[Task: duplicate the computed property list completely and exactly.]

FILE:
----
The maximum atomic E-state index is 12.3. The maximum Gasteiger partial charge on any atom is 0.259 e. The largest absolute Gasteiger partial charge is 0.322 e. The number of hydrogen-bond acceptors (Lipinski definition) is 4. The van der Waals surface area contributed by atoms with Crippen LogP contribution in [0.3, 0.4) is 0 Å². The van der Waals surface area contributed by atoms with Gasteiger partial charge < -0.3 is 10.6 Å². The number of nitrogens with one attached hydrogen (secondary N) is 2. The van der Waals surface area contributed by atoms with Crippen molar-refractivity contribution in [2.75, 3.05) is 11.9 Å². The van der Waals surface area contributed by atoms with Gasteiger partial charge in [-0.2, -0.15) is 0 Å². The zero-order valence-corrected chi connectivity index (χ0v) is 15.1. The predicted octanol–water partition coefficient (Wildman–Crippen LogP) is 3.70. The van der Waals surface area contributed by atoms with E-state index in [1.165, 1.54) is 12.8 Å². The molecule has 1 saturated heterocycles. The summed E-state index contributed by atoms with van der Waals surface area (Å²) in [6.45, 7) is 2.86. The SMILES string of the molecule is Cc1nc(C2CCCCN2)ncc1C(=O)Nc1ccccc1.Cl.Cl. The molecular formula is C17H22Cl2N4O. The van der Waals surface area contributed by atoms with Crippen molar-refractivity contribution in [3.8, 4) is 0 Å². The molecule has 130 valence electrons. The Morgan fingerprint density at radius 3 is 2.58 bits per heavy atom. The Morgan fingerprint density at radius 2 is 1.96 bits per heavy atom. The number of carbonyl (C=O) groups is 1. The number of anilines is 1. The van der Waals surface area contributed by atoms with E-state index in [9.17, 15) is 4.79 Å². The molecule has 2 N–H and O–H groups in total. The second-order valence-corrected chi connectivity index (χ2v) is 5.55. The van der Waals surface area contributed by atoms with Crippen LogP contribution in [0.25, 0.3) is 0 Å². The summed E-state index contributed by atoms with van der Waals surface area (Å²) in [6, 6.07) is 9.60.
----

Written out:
The maximum atomic E-state index is 12.3. The maximum Gasteiger partial charge on any atom is 0.259 e. The largest absolute Gasteiger partial charge is 0.322 e. The number of hydrogen-bond acceptors (Lipinski definition) is 4. The van der Waals surface area contributed by atoms with Crippen LogP contribution in [0.3, 0.4) is 0 Å². The van der Waals surface area contributed by atoms with Gasteiger partial charge < -0.3 is 10.6 Å². The number of nitrogens with one attached hydrogen (secondary N) is 2. The van der Waals surface area contributed by atoms with Crippen molar-refractivity contribution in [2.75, 3.05) is 11.9 Å². The van der Waals surface area contributed by atoms with Gasteiger partial charge in [-0.2, -0.15) is 0 Å². The zero-order valence-corrected chi connectivity index (χ0v) is 15.1. The predicted octanol–water partition coefficient (Wildman–Crippen LogP) is 3.70. The van der Waals surface area contributed by atoms with E-state index in [1.165, 1.54) is 12.8 Å². The molecule has 1 saturated heterocycles. The summed E-state index contributed by atoms with van der Waals surface area (Å²) in [6.45, 7) is 2.86. The SMILES string of the molecule is Cc1nc(C2CCCCN2)ncc1C(=O)Nc1ccccc1.Cl.Cl. The molecular formula is C17H22Cl2N4O. The van der Waals surface area contributed by atoms with Crippen molar-refractivity contribution in [3.8, 4) is 0 Å². The molecule has 130 valence electrons. The Morgan fingerprint density at radius 3 is 2.58 bits per heavy atom. The Morgan fingerprint density at radius 2 is 1.96 bits per heavy atom. The number of carbonyl (C=O) groups is 1. The number of anilines is 1. The van der Waals surface area contributed by atoms with E-state index in [9.17, 15) is 4.79 Å². The molecule has 2 N–H and O–H groups in total. The second-order valence-corrected chi connectivity index (χ2v) is 5.55. The van der Waals surface area contributed by atoms with Crippen LogP contribution in [0.25, 0.3) is 0 Å². The summed E-state index contributed by atoms with van der Waals surface area (Å²) in [6, 6.07) is 9.60.